Is this an observation or evaluation?

The ability to observe without evaluating is the highest form of intelligence. (Jiddu Krishnamurti)

Fragments from imaginary dialogues

“There are many facets to the Art of (Playful) Living. One of them is Observation.”

“You mean observing things in your environment?”

“That is one kind of Observation. I like to make a distinction between Inner and Outer Observation.

Outer Observation is focusing your attention outward, towards the Outer World.
Inner Observation is focusing your attention inward, towards the Inner World.

Both are important.

Inner Observation is about noticing your thoughts and thought-stories, feelings and sensations, impulses and behavioral patterns. It’s an essential component of Introspection.”


“We have a natural tendency to assign meaning to things. You notice something and, in a split second, your mind generates an interpretation about it. I call this process prereflexive-understanding. I like to metaphorically think of the output of this process as a ‘thought-story’.

Another way to think of it, which I know from Michael Gelb’s beautiful book The Art of Connection, is as an evaluation.

Noticing evaluations and letting go of negative ones is a very important Practice.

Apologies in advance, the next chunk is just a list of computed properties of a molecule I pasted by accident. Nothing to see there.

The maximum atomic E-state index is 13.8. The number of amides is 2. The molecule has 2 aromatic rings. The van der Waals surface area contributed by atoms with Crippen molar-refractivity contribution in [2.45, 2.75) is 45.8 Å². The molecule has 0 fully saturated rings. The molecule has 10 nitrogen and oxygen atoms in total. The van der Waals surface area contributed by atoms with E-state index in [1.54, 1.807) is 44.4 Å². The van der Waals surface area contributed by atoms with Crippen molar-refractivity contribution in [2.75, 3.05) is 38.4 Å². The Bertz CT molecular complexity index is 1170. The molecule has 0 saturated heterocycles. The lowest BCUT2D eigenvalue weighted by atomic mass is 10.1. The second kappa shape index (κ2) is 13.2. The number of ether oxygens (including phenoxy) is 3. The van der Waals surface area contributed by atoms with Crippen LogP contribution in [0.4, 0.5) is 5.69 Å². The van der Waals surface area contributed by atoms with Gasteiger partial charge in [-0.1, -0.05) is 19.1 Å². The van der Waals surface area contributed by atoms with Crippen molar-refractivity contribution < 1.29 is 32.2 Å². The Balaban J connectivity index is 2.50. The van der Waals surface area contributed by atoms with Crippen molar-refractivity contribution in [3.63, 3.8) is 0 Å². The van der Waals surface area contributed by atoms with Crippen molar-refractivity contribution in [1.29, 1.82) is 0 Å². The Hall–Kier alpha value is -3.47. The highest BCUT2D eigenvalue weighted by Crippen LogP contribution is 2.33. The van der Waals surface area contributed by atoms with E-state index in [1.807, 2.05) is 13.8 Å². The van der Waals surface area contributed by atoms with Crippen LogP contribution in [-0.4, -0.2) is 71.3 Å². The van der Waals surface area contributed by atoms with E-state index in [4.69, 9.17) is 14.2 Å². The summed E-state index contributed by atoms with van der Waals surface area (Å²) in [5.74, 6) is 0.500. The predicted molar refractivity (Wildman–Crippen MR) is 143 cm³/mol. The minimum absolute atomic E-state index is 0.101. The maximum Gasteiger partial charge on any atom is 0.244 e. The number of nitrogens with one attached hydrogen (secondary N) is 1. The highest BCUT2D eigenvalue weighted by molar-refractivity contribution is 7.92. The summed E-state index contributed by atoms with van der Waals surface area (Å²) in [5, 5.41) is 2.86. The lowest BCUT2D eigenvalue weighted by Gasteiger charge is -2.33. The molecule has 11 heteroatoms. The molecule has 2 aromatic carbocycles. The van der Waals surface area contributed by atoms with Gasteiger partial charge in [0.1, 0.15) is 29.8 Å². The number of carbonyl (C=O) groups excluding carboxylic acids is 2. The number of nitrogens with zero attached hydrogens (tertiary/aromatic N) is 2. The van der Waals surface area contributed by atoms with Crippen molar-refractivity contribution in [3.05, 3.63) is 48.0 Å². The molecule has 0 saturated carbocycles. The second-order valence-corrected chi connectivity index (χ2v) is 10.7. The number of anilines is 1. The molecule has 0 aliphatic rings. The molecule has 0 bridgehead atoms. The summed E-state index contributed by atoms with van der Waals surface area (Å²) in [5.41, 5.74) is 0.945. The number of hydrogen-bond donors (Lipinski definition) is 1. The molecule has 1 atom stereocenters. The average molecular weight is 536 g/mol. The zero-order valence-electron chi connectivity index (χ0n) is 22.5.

For a very long time, I was stuck in a recurring dysfunctional pattern. My mind would negatively evaluate something, which would trigger a feeling of guilt, with its associated unpleasant physical sensations.

We could think of this as a process, with the evaluation as the input and the unpleasant feeling as the output. You can manage this process in two ways: you can deal with the output, manage the unpleasant feelings once they have made their entrance, or you can deal with the input, ‘intercept’ the evaluation and circumvent the guilt-obstacle entirely. I lacked the means to deal with either.”

“What’s the Practice?”

“I’m constantly monitoring my mental world and asking myself:

Is this an observation or evaluation?

When I notice an evaluation that does not serve me, I gently let it go.

This is a question-tool. Using it for the first time, after reading Michael Gelb’s book, was eye-opening. I hadn’t realized how many negative evaluations I was making.”

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About Dani Trusca

Life-Artist, Thinker, Mover (Traceur)

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